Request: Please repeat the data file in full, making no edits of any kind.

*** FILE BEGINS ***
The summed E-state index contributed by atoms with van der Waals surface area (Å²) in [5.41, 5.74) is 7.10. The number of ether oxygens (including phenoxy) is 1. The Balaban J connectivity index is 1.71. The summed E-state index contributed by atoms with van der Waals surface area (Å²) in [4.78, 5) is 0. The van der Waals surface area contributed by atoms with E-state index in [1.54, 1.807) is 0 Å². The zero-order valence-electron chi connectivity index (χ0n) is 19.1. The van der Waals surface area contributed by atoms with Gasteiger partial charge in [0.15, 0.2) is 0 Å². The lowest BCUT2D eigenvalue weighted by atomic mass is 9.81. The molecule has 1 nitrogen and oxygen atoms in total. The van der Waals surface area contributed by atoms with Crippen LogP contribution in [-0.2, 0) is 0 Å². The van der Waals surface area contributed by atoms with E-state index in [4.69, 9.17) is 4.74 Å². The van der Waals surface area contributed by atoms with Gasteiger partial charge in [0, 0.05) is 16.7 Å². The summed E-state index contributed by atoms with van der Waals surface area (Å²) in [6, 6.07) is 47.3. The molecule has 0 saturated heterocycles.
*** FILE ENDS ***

The summed E-state index contributed by atoms with van der Waals surface area (Å²) in [5.41, 5.74) is 7.10. The number of ether oxygens (including phenoxy) is 1. The Balaban J connectivity index is 1.71. The summed E-state index contributed by atoms with van der Waals surface area (Å²) in [4.78, 5) is 0. The van der Waals surface area contributed by atoms with E-state index in [1.54, 1.807) is 0 Å². The zero-order valence-electron chi connectivity index (χ0n) is 19.1. The van der Waals surface area contributed by atoms with Gasteiger partial charge in [0.15, 0.2) is 0 Å². The lowest BCUT2D eigenvalue weighted by atomic mass is 9.81. The molecule has 1 nitrogen and oxygen atoms in total. The van der Waals surface area contributed by atoms with Crippen LogP contribution in [-0.2, 0) is 0 Å². The van der Waals surface area contributed by atoms with E-state index in [4.69, 9.17) is 4.74 Å². The van der Waals surface area contributed by atoms with Gasteiger partial charge in [0, 0.05) is 16.7 Å². The summed E-state index contributed by atoms with van der Waals surface area (Å²) in [6, 6.07) is 47.3. The molecule has 0 saturated heterocycles.